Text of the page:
Like this post? Stick around for the rest of our content marketing series this month! We'll be covering storytelling as a tactic, along with blog, social media, and email content marketing.

 

Read the other posts in this series:

 


Jennifer Garrett of See.Spark.Go

Jennifer Garrett is Vice President of Content and Creative at See.Spark.Go, a PR agency that provides full-service marketing communications. Her deep understanding of editorial content and process brings structure and vision to SSG’s clients and team. When she isn’t maximizing SSG’s expertise, content creation and ideation, she enjoys playing soccer or tennis with friends, serving on the Refuge Coffee Company board, and gathering friends in and around her Atlanta home.

IG: @jenngarrett

Twitter: @JennG_



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Content marketing is serving the  right content  to the  right audience  at the  right time . It’s understanding who you are, who  your audience  is, and where you intersect.

Kristi Porter of Signify

I'm Kristi Porter, and I started Signify to provide writing, consulting and strategy services to nonprofits and for-profit organizations with a social mission, primarily through copywriting, marketing, and business communications. I believe that cause-focused organizations like yours are the future of business. You're proof that companies can both make money and do good. And I'm here to help you get noticed and grow. When you succeed, we all win.


7 Simple Tools That Build a Strong Small Business Foundation

It's mid-January, and you may already be struggling to keep your New Year's resolutions. It's pretty common, and I feel the tug backwards too. Staying motivated just isn't easy when it's 20 degrees outside, am I right? But one of the best ways I've found for keeping myself focused and moving forward is to stay immersed in a subject, rather than it being a one-time lesson.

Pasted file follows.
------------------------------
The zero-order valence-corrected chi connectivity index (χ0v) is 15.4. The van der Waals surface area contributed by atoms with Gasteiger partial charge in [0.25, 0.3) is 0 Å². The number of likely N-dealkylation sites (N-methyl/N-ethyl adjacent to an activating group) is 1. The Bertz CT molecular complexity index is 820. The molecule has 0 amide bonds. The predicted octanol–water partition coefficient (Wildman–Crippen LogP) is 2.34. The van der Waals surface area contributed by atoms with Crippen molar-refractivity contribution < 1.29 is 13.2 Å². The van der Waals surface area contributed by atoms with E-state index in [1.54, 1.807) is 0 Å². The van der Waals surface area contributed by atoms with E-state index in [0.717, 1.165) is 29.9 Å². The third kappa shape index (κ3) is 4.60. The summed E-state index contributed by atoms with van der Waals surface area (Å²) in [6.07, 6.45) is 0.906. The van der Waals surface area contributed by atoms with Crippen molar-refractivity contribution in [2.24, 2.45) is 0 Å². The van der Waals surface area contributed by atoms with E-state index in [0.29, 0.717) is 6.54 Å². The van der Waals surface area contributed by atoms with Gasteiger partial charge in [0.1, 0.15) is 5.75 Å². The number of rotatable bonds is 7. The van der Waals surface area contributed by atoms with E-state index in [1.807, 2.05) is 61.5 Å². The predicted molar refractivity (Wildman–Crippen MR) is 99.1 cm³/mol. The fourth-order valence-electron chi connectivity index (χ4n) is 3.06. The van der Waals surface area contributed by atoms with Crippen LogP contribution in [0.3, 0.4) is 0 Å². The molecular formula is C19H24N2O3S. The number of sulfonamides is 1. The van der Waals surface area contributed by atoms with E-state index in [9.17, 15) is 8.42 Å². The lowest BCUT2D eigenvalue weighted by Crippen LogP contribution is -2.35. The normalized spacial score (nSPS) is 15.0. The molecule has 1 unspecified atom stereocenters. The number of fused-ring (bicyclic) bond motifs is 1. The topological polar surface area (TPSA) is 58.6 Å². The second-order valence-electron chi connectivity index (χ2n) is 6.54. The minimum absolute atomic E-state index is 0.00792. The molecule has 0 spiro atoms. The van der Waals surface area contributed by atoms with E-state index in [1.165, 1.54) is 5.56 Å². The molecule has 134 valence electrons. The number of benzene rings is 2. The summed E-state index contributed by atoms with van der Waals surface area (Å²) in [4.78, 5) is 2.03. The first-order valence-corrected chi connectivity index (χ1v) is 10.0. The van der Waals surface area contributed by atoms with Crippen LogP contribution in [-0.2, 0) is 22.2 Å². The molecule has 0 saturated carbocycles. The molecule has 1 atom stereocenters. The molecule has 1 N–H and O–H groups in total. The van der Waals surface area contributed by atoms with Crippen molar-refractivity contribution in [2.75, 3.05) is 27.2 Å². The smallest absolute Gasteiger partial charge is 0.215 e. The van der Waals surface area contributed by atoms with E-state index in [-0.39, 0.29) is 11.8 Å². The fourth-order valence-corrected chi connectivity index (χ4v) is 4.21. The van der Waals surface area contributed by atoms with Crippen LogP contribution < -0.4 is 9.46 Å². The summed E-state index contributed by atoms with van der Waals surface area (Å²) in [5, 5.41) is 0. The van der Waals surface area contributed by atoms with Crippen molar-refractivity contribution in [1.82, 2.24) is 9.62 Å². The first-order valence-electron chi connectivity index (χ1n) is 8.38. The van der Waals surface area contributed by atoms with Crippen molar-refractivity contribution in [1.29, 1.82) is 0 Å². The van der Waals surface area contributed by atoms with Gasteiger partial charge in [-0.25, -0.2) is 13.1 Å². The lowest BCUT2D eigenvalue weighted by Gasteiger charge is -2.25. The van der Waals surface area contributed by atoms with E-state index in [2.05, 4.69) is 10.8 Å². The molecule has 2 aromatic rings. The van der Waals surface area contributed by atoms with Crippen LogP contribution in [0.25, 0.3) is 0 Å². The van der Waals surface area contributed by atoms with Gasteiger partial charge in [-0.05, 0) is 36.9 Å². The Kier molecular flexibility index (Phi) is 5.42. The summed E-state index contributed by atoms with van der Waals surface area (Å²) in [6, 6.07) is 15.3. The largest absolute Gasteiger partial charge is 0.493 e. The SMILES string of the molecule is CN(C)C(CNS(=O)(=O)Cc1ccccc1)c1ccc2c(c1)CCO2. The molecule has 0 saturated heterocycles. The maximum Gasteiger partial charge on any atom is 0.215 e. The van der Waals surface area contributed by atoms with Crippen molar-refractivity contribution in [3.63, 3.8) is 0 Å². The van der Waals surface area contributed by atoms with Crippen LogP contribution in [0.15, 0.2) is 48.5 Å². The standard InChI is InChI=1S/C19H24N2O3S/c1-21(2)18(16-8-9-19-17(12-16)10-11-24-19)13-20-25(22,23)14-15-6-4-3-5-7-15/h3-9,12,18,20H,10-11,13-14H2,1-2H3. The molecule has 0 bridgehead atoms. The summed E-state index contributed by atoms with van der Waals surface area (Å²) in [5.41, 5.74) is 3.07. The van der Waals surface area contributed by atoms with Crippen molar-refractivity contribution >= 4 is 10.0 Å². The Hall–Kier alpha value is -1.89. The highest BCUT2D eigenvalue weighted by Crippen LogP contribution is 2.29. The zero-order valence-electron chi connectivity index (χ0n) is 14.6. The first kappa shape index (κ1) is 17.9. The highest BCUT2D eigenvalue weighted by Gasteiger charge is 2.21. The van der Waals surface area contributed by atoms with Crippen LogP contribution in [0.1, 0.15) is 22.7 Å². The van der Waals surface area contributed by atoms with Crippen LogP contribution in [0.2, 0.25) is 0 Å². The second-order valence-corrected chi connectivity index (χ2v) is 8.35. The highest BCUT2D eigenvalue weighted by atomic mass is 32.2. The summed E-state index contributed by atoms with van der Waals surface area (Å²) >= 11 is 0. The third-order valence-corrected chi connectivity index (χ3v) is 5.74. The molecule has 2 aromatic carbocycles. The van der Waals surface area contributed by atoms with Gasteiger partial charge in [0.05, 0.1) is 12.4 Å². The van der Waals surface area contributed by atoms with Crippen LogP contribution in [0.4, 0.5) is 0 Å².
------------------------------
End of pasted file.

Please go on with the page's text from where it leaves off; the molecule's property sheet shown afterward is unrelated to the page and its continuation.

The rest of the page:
So, for the final weeks of January, I wanted to talk about "small business resolutions" that we should make and keep this year. These are things you may or may not have already thought about, but I believe they are key to a thriving nonprofit or social enterprise.

First up, I want to talk about seven simple tools that build a strong small business foundation. Think of this as putting your best, professional foot forward. You may consider the items below to be the next progression of your organization, or you may even just think of them as resetting to zero because they've been on your list for a long time, and you just haven't made the effort yet. Either way, they'll not only up your game, but they'll also improve people's perceptions of your organization, which, let's face it, is important whether we want it to be or not.

7 Simple Tools That Build a Strong Small Business Foundation

The Contract Shop

Many of us spend thousands of dollars ensuring that we have a beautiful, functional website, but after it's live, we do little to protect it and our business. Enter The Contract Shop. An ingenious way to make legal contracts easy and handy from my friend and mentor, Christina, you can stop by the shop and purchase a terms and conditions template for your website site in a jiffy.

When I launched my site, I knew that I needed to include all the legalese, but had no idea how to write it or what it needed to say. However, once I purchased this template, I had the terms, conditions, and privacy policy online in about 15 minutes! I've heard terrible stories about people's website design and content getting ripped off, and even saw it happen once to a client. This is an simple way to protect your uniqueness, and gives you legal standing, should you ever need it.